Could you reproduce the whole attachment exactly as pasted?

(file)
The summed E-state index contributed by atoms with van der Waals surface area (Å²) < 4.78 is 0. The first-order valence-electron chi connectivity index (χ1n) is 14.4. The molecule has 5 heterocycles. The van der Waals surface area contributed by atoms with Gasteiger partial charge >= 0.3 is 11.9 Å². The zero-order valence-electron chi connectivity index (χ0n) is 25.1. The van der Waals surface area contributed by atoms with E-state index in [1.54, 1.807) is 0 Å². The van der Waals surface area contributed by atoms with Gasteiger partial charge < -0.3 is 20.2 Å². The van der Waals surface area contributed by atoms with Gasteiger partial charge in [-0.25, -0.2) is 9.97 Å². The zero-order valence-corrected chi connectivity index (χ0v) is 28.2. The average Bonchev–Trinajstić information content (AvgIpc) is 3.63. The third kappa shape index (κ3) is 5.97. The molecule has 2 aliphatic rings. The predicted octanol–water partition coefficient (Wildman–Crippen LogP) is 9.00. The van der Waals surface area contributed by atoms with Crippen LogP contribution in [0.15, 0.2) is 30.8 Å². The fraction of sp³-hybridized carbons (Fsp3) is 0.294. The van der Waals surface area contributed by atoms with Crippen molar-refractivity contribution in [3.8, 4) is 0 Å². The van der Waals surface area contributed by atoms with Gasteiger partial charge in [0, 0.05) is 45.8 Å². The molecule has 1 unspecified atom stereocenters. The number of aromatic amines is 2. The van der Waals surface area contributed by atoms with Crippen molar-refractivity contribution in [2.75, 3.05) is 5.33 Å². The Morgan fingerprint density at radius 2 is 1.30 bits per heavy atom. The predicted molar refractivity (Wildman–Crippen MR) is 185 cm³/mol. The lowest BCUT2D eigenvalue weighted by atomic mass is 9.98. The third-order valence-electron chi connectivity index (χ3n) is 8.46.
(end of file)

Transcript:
The summed E-state index contributed by atoms with van der Waals surface area (Å²) < 4.78 is 0. The first-order valence-electron chi connectivity index (χ1n) is 14.4. The molecule has 5 heterocycles. The van der Waals surface area contributed by atoms with Gasteiger partial charge >= 0.3 is 11.9 Å². The zero-order valence-electron chi connectivity index (χ0n) is 25.1. The van der Waals surface area contributed by atoms with E-state index in [1.54, 1.807) is 0 Å². The van der Waals surface area contributed by atoms with Gasteiger partial charge < -0.3 is 20.2 Å². The van der Waals surface area contributed by atoms with Gasteiger partial charge in [-0.25, -0.2) is 9.97 Å². The zero-order valence-corrected chi connectivity index (χ0v) is 28.2. The average Bonchev–Trinajstić information content (AvgIpc) is 3.63. The third kappa shape index (κ3) is 5.97. The molecule has 2 aliphatic rings. The predicted octanol–water partition coefficient (Wildman–Crippen LogP) is 9.00. The van der Waals surface area contributed by atoms with Crippen LogP contribution in [0.15, 0.2) is 30.8 Å². The fraction of sp³-hybridized carbons (Fsp3) is 0.294. The van der Waals surface area contributed by atoms with Crippen molar-refractivity contribution in [3.8, 4) is 0 Å². The van der Waals surface area contributed by atoms with Gasteiger partial charge in [0, 0.05) is 45.8 Å². The molecule has 1 unspecified atom stereocenters. The number of aromatic amines is 2. The van der Waals surface area contributed by atoms with Crippen molar-refractivity contribution in [2.75, 3.05) is 5.33 Å². The Morgan fingerprint density at radius 2 is 1.30 bits per heavy atom. The predicted molar refractivity (Wildman–Crippen MR) is 185 cm³/mol. The lowest BCUT2D eigenvalue weighted by atomic mass is 9.98. The third-order valence-electron chi connectivity index (χ3n) is 8.46.